Pret A Manger said it has faced "significant operating losses" during the COVID-19 pandemic, with sales across UK shops down 74% year-on-year.
- Pret A Manger is closing 30 UK locations and said it could cut more than 1,000 jobs.
- Its owner, investment group JAB Holdings, said the company has faced "significant operating losses" in the past few months.
- "We cannot defy gravity and continue with the business model we had before the pandemic," CEO Pano Christou said in a statement.
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British coffee and sandwich chain Pret A Manger said on Monday it will not reopen 30 UK shops after the coronavirus lockdown, and could cut 1,000 jobs.
The group said it has faced "significant operating losses" following the outbreak of the pandemic. Sales across its UK shops, which make up the bulk of its portfolio, were down 74% year-on-year.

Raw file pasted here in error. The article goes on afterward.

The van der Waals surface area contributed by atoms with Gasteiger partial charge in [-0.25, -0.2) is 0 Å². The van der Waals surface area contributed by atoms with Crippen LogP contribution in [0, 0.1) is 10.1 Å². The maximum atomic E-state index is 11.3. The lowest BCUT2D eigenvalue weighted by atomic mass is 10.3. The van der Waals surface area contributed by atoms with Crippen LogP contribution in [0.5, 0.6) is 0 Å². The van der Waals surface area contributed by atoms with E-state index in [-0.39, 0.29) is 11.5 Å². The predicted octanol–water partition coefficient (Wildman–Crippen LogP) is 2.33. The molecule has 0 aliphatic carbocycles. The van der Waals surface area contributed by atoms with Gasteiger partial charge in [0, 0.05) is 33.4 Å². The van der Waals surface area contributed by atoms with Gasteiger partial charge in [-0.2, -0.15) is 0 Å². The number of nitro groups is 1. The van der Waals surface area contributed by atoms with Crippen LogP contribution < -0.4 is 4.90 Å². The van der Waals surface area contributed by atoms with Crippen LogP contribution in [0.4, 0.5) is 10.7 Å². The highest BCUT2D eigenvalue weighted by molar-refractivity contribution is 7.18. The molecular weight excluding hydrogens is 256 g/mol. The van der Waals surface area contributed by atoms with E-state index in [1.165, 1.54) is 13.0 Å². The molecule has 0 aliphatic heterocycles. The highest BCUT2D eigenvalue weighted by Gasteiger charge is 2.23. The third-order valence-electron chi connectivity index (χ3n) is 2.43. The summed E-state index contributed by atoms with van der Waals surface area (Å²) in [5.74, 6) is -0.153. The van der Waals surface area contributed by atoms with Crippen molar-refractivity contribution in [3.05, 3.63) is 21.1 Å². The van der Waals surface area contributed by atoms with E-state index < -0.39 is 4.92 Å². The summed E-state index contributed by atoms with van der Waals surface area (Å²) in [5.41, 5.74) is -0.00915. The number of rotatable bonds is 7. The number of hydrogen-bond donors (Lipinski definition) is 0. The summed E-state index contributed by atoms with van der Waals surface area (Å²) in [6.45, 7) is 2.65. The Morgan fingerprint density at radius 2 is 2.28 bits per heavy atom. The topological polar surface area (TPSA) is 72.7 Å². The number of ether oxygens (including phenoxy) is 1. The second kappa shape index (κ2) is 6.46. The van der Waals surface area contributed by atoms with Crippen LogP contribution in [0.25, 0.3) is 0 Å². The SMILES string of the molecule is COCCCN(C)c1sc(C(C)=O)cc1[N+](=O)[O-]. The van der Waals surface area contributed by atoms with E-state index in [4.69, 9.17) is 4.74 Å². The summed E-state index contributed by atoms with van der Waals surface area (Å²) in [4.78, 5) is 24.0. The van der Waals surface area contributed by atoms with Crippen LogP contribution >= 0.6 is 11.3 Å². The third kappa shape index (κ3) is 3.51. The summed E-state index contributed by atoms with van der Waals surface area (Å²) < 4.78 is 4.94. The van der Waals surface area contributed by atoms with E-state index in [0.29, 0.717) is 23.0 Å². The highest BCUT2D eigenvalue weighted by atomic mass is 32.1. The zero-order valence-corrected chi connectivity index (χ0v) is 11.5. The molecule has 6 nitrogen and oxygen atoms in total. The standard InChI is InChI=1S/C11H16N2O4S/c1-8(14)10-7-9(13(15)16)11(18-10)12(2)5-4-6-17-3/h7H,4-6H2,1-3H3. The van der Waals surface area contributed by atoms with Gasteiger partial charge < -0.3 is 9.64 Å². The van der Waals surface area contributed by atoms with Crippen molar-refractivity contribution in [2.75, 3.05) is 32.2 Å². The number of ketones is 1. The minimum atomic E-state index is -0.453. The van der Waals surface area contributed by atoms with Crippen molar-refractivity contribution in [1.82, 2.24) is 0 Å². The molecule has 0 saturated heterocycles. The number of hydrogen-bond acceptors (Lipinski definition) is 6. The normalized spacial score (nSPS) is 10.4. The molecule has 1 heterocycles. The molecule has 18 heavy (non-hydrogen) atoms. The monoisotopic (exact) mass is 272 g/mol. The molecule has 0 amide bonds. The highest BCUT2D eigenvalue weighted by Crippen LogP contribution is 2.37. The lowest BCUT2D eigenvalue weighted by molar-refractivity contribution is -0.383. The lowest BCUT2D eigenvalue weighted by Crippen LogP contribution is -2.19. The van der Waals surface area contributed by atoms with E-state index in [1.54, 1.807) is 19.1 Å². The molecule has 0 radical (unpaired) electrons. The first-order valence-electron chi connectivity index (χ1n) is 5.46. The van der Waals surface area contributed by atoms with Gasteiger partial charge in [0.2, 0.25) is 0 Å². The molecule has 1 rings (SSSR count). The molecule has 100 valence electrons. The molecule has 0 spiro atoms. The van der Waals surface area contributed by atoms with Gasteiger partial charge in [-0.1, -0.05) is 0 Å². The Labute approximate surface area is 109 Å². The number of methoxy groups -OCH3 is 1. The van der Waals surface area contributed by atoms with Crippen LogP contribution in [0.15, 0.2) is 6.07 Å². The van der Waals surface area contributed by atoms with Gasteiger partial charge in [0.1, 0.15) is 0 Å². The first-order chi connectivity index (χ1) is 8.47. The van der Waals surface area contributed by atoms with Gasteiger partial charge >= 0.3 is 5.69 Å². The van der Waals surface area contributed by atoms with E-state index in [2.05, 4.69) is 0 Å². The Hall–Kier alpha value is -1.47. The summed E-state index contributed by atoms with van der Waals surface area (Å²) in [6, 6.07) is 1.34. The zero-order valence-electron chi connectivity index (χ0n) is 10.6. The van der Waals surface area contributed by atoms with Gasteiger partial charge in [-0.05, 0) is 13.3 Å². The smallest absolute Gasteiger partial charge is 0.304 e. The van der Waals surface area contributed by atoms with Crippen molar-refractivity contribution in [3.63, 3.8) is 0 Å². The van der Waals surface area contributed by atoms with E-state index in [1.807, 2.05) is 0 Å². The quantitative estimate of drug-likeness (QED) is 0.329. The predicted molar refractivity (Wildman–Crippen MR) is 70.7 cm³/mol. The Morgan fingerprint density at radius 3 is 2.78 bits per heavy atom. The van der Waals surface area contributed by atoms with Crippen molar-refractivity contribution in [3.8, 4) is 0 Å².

It said its UK shops had recovered slower than its stores in other countries. Pret, owned by investment group JAB Holdings, runs about 550 shops worldwide and employs 13,000 people. The UK accounts for 440 of those stores — 339 of which have reopened — and 8,000 staff.
It will launch a consultation with staff this week, and will not decide on job losses until the consultation is complete, it said.
The 30 shops that will not reopen employ 330 people. Chief Executive Pano Christou said in an interview with the Financial Times that job losses "could be 1,000 plus."
Pret also plans to sell the lease of its main support office in central London, and is in talks with landlords across its estate about changing its leasehold model.
"We cannot defy gravity and continue with the business model we had before the pandemic," Christou said in a statement.
"Our goal now is to bring Pret to more people, through different channels and in new ways."
In recent weeks, Pret has partnered with Amazon to deliver coffee, added delivery options to Deliveroo, Just Eat and Uber Eats, and launched both Click & Collect and evening menu trials.
The coronavirus crisis is devastating UK hospitality jobs. Last week the owner of Upper Crust and Caffe Ritazza said it may cut up to 5,000 jobs in Britain.